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Constitutional Lawyers Make Seismic Claim About Mar-A-Lago Warrant

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The warrant wasn’t even legal?

This is what constitutional scholars and attorneys David B. Rivkin Jr. and Lee A. Casey now claim via an op-ed piece that they penned for The Wall Street Journal—one of the world’s premier outlets.

According to them, the Mar-A-Lago warrant shouldn’t have been signed in the first place and President Trump had every legal right to be in possession of the documents he had.

Rivkin and Casey cite the Presidential Records Act of 1978 as the basis for President Trump’s innocence and according to that statute, he isn’t at fault for anything…

The Department of Justice and Biden’s regime just seem to be fishing for distractions—any diversion to take the attention away from their dismal performance in office.

They shouldn’t have signed off on this, but who knows? Perhaps this one mistake will be their entire undoing…

Here’s what President Trump had to say in a recent Truth Social post:

David Rivkin & Lee A. Casey penned this piece which recently appeared in The Wall Street Journal:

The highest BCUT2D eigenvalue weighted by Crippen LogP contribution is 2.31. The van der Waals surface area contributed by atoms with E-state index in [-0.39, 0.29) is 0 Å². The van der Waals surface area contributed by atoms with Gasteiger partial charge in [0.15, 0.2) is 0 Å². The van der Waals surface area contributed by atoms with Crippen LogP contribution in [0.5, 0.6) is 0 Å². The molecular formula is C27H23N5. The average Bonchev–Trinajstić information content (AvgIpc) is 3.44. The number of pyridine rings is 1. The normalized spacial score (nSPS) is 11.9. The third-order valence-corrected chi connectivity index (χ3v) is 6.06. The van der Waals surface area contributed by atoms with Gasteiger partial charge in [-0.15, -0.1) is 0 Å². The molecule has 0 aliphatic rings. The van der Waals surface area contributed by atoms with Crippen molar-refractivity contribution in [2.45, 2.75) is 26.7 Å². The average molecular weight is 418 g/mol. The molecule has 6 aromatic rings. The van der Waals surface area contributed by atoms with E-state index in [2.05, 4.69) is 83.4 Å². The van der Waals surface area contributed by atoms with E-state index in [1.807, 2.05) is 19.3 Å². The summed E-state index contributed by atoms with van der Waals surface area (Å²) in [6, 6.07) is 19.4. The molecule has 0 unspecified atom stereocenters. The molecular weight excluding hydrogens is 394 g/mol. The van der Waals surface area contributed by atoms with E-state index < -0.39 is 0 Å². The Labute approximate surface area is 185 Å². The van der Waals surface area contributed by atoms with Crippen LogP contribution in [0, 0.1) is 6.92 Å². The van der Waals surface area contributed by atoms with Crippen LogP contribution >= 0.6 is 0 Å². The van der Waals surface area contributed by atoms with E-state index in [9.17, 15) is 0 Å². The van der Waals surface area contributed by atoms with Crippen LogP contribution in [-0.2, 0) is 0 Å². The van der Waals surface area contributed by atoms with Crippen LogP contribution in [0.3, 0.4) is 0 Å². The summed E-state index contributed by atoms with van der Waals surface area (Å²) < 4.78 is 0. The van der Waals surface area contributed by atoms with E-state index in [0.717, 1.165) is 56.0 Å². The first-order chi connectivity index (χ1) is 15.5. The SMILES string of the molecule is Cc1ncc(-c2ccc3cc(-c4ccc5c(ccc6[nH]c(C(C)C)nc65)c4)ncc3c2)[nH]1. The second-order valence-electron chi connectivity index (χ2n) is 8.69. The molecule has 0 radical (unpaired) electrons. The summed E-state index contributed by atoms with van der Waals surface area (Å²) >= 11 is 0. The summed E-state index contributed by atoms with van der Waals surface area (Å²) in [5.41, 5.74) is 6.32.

The PRA dramatically changed the rules regarding ownership and treatment of presidential documents.

Presidents from George Washington through Jimmy Carter treated their White House papers as their personal property, and neither Congress nor the courts disputed that.

In Nixon v. U.S. (1992), the U.S. Circuit Court of Appeals for the District of Columbia held that Richard Nixon had a right to compensation for his presidential papers, which the government had retained under the Presidential Recordings and Materials Preservation Act of 1974 (which applied only to him).

“Custom and usage evidences the kind of mutually explicit understandings that are encompassed within the constitutional notion of ‘property’ protected by the Fifth Amendment,” the judges declared.

 

Breitbart explained:

President Trump’s attorneys filed a motion Monday with the federal court in Florida that authorized the search warrant, asking him to appoint a “special master” to return seized materials that implicate attorney-client privilege or executive privilege.

They argue that the president’s Fourth Amendment rights were violated — that the search warrant was so broad as to amount to a “general search,” prohibited since the days of “red-coated soldiers” who provoked the Bill of Rights in the first place.





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